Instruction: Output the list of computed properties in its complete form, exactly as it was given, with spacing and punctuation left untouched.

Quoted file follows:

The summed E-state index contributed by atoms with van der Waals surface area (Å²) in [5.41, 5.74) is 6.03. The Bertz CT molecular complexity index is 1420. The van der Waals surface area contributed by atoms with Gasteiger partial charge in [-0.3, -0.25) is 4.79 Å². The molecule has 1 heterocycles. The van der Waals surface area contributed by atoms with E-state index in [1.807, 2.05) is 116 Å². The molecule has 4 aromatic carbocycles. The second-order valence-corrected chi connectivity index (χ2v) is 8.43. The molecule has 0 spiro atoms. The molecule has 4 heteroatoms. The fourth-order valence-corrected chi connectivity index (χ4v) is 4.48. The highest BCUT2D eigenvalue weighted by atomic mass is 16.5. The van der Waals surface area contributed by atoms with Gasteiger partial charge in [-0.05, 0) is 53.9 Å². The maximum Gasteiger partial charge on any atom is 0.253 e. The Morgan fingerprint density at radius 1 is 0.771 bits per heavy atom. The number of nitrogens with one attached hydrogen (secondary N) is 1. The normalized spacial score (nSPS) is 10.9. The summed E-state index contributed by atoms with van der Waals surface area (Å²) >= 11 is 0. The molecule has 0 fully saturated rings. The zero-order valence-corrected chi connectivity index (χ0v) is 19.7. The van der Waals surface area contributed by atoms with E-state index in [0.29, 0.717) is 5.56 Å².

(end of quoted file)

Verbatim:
The summed E-state index contributed by atoms with van der Waals surface area (Å²) in [5.41, 5.74) is 6.03. The Bertz CT molecular complexity index is 1420. The van der Waals surface area contributed by atoms with Gasteiger partial charge in [-0.3, -0.25) is 4.79 Å². The molecule has 1 heterocycles. The van der Waals surface area contributed by atoms with E-state index in [1.807, 2.05) is 116 Å². The molecule has 4 aromatic carbocycles. The second-order valence-corrected chi connectivity index (χ2v) is 8.43. The molecule has 0 spiro atoms. The molecule has 4 heteroatoms. The fourth-order valence-corrected chi connectivity index (χ4v) is 4.48. The highest BCUT2D eigenvalue weighted by atomic mass is 16.5. The van der Waals surface area contributed by atoms with Gasteiger partial charge in [-0.05, 0) is 53.9 Å². The maximum Gasteiger partial charge on any atom is 0.253 e. The Morgan fingerprint density at radius 1 is 0.771 bits per heavy atom. The number of nitrogens with one attached hydrogen (secondary N) is 1. The normalized spacial score (nSPS) is 10.9. The summed E-state index contributed by atoms with van der Waals surface area (Å²) >= 11 is 0. The molecule has 0 fully saturated rings. The zero-order valence-corrected chi connectivity index (χ0v) is 19.7. The van der Waals surface area contributed by atoms with E-state index in [0.29, 0.717) is 5.56 Å².